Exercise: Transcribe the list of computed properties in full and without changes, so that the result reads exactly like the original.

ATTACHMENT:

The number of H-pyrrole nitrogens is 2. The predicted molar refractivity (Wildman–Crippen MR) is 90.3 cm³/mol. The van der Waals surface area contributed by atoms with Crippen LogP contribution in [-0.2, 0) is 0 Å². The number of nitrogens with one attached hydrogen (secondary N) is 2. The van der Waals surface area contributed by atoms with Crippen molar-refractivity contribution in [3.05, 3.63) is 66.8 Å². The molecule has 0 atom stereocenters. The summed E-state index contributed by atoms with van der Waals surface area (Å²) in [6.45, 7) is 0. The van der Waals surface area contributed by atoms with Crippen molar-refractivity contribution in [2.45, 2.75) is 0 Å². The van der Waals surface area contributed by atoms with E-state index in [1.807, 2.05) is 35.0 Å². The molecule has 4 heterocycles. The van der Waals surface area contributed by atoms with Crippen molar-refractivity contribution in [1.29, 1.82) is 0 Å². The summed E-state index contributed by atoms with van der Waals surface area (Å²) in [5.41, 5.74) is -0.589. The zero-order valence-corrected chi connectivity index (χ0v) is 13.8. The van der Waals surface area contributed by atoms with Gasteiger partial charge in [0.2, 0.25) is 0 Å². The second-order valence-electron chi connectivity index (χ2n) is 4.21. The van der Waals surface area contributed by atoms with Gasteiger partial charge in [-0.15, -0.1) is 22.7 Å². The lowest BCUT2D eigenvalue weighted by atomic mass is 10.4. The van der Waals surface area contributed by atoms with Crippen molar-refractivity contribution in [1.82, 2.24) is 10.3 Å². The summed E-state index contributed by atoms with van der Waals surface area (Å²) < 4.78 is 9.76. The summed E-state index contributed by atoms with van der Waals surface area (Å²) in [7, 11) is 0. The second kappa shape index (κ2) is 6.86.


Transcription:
The number of H-pyrrole nitrogens is 2. The predicted molar refractivity (Wildman–Crippen MR) is 90.3 cm³/mol. The van der Waals surface area contributed by atoms with Crippen LogP contribution in [-0.2, 0) is 0 Å². The number of nitrogens with one attached hydrogen (secondary N) is 2. The van der Waals surface area contributed by atoms with Crippen molar-refractivity contribution in [3.05, 3.63) is 66.8 Å². The molecule has 0 atom stereocenters. The summed E-state index contributed by atoms with van der Waals surface area (Å²) in [6.45, 7) is 0. The van der Waals surface area contributed by atoms with Crippen molar-refractivity contribution in [2.45, 2.75) is 0 Å². The van der Waals surface area contributed by atoms with E-state index in [1.807, 2.05) is 35.0 Å². The molecule has 4 heterocycles. The van der Waals surface area contributed by atoms with Crippen molar-refractivity contribution in [1.29, 1.82) is 0 Å². The summed E-state index contributed by atoms with van der Waals surface area (Å²) in [5.41, 5.74) is -0.589. The zero-order valence-corrected chi connectivity index (χ0v) is 13.8. The van der Waals surface area contributed by atoms with Gasteiger partial charge in [0.2, 0.25) is 0 Å². The second-order valence-electron chi connectivity index (χ2n) is 4.21. The van der Waals surface area contributed by atoms with Gasteiger partial charge in [-0.15, -0.1) is 22.7 Å². The lowest BCUT2D eigenvalue weighted by atomic mass is 10.4. The van der Waals surface area contributed by atoms with Crippen molar-refractivity contribution in [1.82, 2.24) is 10.3 Å². The summed E-state index contributed by atoms with van der Waals surface area (Å²) < 4.78 is 9.76. The summed E-state index contributed by atoms with van der Waals surface area (Å²) in [7, 11) is 0. The second kappa shape index (κ2) is 6.86.